Alarm over fire threat

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BUSHFIRES classed as “catastrophic in consequence and of extreme risk” are “almost certain” at some stage on the Mornington Peninsula – possibly this summer.

Areas threatened by this nightmare scenario described in a fire management plan adopted by Mornington Peninsula Shire are the Arthurs Seat lookout and maze, parts of Blairgowrie near Pt Nepean Road and along the Stony Point and Frankston-Flinders roads to Stony Point.

Other areas “almost certain” to burn with “major” consequences are the Joseph Harris Scout Camp in Hearn Road, Mt Martha, the high voltage transmission lines at Dromana and the Arthurs Seat communications towers.

The hard-hitting assessments in the fire management plan also acknowledge the peninsula is “one of the most bushfire-prone areas in the world”.

The plan assesses 130 sites for their fire danger.

It says risks of death are heightened by the number of visitors to the peninsula with evacuation hampered by narrow, bush-lined roads.

The management plan says “catastrophic” fires are “likely” at Red Hill, Main Ridge, Melbourne Road to Dundas Street, Balnarring racecourse, the Port of Hastings and parts of Crib Point.

The management plan aims to “identify, prioritise and co-ordinate treatment of fire risks” as well as engaging the community to actively prepare to face the fire threat.

The shire is using the data to add weight to its campaign to make the peninsula more fire-ready by using recycled water from the Carrum treatment plant to fight fires (“Uses for waste water” The News, 9/10/2018).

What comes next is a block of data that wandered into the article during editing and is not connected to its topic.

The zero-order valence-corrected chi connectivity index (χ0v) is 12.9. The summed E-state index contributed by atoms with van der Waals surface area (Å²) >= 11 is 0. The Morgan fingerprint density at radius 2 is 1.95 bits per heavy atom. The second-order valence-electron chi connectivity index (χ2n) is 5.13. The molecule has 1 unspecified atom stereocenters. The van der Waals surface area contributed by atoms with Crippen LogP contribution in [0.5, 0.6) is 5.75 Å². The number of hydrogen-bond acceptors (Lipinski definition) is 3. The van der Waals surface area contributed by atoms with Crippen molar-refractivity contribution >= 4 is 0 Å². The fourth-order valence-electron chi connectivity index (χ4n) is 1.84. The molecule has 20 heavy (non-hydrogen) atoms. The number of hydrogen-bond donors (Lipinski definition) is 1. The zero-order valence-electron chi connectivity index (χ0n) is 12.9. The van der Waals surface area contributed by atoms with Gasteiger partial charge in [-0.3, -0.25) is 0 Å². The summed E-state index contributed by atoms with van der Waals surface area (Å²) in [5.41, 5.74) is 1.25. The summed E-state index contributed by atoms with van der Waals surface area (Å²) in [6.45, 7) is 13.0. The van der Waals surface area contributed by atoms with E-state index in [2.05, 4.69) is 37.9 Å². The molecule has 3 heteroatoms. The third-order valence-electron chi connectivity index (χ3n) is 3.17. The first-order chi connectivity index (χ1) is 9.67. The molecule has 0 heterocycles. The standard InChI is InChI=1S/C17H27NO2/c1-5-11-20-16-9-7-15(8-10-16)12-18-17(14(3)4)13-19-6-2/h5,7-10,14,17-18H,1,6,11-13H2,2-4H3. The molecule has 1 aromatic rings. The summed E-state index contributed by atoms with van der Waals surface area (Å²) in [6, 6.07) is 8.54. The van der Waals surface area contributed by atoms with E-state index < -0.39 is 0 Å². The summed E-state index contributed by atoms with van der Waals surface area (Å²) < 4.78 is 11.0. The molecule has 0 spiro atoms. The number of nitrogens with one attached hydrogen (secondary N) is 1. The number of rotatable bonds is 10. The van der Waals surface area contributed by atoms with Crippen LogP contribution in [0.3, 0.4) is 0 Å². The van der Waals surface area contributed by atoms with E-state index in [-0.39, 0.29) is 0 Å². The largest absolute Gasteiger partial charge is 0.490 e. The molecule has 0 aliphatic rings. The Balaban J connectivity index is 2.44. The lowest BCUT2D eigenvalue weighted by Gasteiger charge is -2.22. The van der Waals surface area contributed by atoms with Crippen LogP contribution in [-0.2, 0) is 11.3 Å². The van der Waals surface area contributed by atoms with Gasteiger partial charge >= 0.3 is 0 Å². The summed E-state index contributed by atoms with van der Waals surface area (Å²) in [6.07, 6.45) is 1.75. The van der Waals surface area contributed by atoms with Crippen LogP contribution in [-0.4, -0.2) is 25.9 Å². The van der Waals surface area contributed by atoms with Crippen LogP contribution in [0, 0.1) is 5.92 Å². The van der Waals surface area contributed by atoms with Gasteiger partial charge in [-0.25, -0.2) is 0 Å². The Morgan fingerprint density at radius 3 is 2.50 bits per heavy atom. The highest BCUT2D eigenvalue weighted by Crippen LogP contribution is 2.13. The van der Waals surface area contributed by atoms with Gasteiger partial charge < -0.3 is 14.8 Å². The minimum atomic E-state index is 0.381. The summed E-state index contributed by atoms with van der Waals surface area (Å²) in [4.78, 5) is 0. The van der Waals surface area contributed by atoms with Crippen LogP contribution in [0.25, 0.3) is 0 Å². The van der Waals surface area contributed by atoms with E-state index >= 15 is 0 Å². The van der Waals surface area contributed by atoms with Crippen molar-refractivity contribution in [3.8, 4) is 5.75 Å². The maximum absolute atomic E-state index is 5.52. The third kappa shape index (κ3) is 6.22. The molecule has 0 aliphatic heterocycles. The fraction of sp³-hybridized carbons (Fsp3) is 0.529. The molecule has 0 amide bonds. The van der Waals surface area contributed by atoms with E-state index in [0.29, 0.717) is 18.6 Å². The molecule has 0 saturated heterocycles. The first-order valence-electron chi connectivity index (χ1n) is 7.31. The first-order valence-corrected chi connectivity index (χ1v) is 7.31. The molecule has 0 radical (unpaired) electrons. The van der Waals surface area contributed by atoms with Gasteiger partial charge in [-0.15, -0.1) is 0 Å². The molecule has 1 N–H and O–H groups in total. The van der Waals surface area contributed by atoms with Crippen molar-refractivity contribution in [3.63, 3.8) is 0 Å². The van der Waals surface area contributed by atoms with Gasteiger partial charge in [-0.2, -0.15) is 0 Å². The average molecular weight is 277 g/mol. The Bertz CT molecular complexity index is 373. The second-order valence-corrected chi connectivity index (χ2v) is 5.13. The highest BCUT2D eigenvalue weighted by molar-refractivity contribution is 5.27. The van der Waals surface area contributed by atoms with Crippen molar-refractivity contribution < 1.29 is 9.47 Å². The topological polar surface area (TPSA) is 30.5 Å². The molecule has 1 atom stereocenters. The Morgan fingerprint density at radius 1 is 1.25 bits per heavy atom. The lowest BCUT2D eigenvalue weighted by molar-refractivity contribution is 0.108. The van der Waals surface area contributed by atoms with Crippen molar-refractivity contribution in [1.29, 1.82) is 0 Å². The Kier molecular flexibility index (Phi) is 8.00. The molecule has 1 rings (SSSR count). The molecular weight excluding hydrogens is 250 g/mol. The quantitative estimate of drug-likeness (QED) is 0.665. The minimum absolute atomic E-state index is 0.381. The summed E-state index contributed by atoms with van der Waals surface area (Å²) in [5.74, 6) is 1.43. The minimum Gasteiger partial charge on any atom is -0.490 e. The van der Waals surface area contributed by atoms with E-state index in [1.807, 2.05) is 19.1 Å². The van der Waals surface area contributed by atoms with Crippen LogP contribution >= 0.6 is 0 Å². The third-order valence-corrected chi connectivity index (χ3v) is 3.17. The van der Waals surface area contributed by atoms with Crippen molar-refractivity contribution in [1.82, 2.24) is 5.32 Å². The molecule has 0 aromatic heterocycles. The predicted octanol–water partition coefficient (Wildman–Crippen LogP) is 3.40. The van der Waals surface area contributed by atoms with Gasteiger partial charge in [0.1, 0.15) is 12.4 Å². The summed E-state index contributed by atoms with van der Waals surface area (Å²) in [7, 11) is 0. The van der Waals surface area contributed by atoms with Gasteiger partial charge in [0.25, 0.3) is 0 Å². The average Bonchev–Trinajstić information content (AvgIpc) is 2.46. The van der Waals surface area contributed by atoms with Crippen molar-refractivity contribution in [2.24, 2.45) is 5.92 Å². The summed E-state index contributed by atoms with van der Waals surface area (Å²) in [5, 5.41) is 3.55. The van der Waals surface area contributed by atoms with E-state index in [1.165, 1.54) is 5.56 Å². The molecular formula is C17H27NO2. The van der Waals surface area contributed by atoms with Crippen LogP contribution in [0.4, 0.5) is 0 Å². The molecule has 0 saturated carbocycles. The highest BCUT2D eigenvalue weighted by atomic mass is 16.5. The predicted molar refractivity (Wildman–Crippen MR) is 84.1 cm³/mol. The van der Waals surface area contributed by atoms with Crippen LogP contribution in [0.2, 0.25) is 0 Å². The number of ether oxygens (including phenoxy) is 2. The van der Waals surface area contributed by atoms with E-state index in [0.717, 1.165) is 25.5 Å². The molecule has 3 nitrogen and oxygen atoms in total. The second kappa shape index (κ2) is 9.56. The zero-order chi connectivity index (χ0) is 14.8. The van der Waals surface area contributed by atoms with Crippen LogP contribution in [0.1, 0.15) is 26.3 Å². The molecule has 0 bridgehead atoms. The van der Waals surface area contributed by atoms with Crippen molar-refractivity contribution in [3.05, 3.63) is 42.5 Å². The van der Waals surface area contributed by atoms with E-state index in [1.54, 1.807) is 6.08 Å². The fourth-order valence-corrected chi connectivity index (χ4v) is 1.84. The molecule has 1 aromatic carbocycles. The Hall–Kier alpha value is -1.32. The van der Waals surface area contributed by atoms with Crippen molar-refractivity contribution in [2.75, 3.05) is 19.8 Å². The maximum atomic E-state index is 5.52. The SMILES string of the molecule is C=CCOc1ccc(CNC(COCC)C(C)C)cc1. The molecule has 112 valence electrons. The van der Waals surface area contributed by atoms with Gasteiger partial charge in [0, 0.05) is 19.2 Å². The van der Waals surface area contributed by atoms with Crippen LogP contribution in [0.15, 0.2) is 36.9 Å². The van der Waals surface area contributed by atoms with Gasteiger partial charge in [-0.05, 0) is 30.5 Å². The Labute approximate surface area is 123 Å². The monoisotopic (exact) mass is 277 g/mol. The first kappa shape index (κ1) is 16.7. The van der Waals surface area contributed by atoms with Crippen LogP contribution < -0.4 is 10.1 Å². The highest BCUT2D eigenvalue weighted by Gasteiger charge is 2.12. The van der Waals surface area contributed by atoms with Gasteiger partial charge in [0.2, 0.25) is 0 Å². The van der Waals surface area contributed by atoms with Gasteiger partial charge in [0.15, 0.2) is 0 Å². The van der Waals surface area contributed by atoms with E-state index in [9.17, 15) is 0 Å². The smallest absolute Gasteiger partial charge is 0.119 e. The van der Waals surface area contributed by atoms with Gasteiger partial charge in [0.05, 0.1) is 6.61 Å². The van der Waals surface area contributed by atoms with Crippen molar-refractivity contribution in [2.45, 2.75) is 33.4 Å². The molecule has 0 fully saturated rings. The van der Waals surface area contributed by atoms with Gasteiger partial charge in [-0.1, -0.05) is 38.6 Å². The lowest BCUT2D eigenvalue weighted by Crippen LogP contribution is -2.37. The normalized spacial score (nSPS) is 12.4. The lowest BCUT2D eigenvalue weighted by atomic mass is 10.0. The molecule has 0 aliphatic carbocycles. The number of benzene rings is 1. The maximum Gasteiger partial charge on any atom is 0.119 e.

The peninsula is serviced by two CFA fire brigades: Western Port group with 13 brigades and Peninsula group with eight.

Major bushfires have threatened life and property on the peninsula since the early days of European settlement.

The management plan lists fires as far back as 1851 “around Western Port”; the 1939 Black Friday bushfires when 43 houses were destroyed at Dromana; fires in 1951 around Flinders Naval Depot (now HMAS Cerberus); and 1967, when “one of the biggest fires the peninsula has experienced” razed parts of Red Hill.

In January 1997 a fire started near Churchill and Park roads, Mt Martha, and involved 61 firefighting units and 336 firefighters over two days. Between 20 and 40 hectares of Mt Martha Park were destroyed.

The next day, at Arthur’s Seat, 400 people fought a deliberately lit blaze that burnt 160 hectares of bushland. Houses along Purves Road, Seahaze Street, Nestle Court and Towerhill Road, and Gully and McLear roads, were all at risk and residents evacuated.

Blazes destroyed bushland and areas of state parks, threatened houses, blocked roads and endangered CFA crews in 2003, 2008, 2009 and 2014.

In January 2015 fire destroyed almost half of the 146 hectare Warringine Park, Hastings. In October of that year, 16 trucks fought a grass and scrub fire at BlueScope Steel’s recreation reserve in Denham Road, Tyabb. The early morning blaze burnt out five hectares before being stopped 300 metres from the steelworks.

In January 2016 a fast-moving bushfire mysteriously ignited near the Crib Point refinery and headed south towards the town. One house and six sheds were destroyed with another house damaged. The next month a fire on Frankston-Flinders Road northwest of Somerville destroyed 800 metres of rail sleepers on the Stony Point line.

First published in the Southern Peninsula News – 9 October 2018

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